By James Niedzinski
---- — wROCKPORT — The summer season is winding down, but two West Roxbury men are facing for trying to illegally take home some 30 Rockport summer staples — lobsters.
Igor Moochnick, 39, is facing 12 counts of illegally possessing small lobsters, while Pioter Epshtein, 42, is facing 18 counts of the same charge, with each illegal lobster amounting to a single charge.
Rockport Police said Tuesday the men are also facing charges because their diving equipment was not properly marked, and they more than 100 feet from their diving marker.
The incident started Monday — on Labor Day — when divers on Old Garden Beach alerted a lifeguard of suspicious activity. The lifeguard then alerted police as well as the shellfish constables and Harbormasters Scott Story and Rosemary Lesch.
It was around 10:45 a.m. that the local divers — with the North Shore Frogmen, a diving club that has been active in the area since 1958 — said the noticed something fishy while preparing for a dive.
Vinny Egizi, was one of four divers out that day and the Frogmen’s organizational treasurer, said he noticed that the two men were handling a lot of lobsters.
“If I get two or three lobsters a day, I’m pretty pleased,” he said.
Scuba divers can obtain lobster permits, but only lobsters of a certain size can be taken out of the water and kept.
Egizi said he could not dive that day because something was wrong with a piece of his equipment. But when he asked one of the West Roxbury men to borrow some gear, the men said their equipment was rented. That, Egizi said Tuesday, was another red flag.
“People that rent gear typically don’t dive often and wouldn’t get a lobster license in the first place,” he said.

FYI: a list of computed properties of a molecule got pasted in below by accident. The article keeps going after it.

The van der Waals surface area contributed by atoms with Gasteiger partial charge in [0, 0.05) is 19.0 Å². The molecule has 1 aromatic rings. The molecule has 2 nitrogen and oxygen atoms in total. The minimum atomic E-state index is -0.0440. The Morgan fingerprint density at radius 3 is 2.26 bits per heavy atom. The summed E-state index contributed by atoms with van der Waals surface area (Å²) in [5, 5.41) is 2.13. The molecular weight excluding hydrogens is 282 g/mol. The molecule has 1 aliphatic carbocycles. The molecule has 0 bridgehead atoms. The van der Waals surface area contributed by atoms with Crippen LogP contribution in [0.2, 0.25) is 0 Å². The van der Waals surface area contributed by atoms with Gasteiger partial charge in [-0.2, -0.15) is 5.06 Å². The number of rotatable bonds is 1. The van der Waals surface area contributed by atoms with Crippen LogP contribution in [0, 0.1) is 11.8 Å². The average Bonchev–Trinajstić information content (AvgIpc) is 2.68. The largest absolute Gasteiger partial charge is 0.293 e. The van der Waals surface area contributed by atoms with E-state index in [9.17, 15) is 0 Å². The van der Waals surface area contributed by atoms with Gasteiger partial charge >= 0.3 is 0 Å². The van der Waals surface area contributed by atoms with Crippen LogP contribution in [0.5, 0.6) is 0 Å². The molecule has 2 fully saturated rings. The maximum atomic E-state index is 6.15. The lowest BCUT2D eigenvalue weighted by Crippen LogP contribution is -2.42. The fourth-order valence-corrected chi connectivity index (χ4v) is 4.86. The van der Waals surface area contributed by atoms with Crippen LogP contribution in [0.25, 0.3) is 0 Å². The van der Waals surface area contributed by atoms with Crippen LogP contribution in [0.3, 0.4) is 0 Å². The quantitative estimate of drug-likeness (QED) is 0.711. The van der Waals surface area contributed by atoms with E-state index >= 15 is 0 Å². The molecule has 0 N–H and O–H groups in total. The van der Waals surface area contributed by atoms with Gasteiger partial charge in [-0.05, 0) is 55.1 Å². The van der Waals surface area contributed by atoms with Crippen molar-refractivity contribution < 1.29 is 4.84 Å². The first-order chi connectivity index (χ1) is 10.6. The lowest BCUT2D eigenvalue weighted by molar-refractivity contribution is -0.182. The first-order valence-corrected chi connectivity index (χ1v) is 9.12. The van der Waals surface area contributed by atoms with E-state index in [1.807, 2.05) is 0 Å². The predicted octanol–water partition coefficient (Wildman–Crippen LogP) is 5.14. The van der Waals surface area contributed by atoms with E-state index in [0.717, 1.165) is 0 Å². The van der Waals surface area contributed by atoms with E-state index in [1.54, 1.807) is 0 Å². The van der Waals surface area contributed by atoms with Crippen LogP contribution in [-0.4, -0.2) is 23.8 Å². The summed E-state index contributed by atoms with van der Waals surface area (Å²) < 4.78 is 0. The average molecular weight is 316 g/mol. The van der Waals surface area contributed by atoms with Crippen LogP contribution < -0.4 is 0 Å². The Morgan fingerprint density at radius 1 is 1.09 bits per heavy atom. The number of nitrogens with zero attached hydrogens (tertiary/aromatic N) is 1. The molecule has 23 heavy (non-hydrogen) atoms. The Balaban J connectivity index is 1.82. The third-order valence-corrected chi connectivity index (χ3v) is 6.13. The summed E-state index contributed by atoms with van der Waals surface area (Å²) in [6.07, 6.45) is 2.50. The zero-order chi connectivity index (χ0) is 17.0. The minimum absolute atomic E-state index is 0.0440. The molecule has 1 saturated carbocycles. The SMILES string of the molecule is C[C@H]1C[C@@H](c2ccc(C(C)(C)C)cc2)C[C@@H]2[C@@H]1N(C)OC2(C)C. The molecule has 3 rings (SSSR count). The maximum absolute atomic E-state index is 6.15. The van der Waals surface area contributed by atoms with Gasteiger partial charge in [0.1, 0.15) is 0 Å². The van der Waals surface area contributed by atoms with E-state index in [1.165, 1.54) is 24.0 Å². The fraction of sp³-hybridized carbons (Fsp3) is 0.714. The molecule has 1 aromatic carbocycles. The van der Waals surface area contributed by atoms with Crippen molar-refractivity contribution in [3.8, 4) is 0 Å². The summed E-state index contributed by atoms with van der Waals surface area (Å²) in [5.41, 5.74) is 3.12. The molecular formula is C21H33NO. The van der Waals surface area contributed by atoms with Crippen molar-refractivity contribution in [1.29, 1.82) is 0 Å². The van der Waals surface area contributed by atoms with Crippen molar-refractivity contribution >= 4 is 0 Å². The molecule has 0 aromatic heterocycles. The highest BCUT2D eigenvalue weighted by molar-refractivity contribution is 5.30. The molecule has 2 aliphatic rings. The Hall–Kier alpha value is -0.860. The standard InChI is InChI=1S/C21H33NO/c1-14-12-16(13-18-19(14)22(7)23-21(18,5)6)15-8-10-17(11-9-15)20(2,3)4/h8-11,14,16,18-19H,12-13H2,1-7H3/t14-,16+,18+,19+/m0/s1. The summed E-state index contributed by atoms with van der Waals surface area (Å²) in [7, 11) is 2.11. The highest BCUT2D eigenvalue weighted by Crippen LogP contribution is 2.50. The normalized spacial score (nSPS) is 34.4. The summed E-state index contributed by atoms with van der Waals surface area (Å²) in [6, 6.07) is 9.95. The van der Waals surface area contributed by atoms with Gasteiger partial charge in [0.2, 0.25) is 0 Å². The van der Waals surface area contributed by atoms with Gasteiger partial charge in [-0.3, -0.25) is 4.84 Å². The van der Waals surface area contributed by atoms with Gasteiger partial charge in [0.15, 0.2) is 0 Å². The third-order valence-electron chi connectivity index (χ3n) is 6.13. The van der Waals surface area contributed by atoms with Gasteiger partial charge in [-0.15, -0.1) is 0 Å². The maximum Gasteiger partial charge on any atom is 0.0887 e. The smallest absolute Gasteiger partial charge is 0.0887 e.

Harbormaster Story said he and Lesch monitored Moochnick and Epshtein for about 45 minutes, when they saw the men come up holding lobsters.
“We had to wait to they came to shore with their catch,” he said. “None of it was legal.”
Lesch added that the harbormasters try to educate about the issue of catch premature lobsters and police area, and she praised the North Shore Frogmen for recognizing the problem.
“They did a very nice thing,” she said of the divers.
Rockport is a popular diving location because water becomes deep and dive worth relatively close to shore.
Egizi said photos were then taken of the lobsters in the cooler, and of the men and the equipment.
He said the usual process for bringing up lobsters includes measuring them underwater and sometimes again on shore, but he added that hauling in undersized lobsters while scuba diving is a rarity.
“We hold our members to the standards of following all the rules,” he said. “We expect the others to do the same,” he said.
The incident is at least the second this season involving the alleged illegal harvesting of undersized lobsters.
In April, four people from Stoneham and Reading were each ordered to pay $300 fines after admitting in Gloucester District Court to multiple counts in court of catching short lobsters.
Each of the four defendants pleaded guilty to three of the counts of catching lobsters that were found to be illegal under minimum size standards, and Judge Joseph Jennings dismissed additional counts against each person at the state’s request. Reading residents Kyuree Jin, 53, and Dukhee H. Lee, 54, and Stoneham residents John N. Kim, 52, and Mi H. Kim, 48, paid fines of $300 each.
A 52-year-old Haverhill man was convicted in Gloucester District Court last October on 21 charges of trapping undersized lobsters. In that case, William A. Calnan, who also pleaded guilty on each charge, was ordered to pay a total of $2,100 in fees for the 21 offenses.
James Niedzinski can be reached at 978-283-7000, x 3455 or at email@example.com.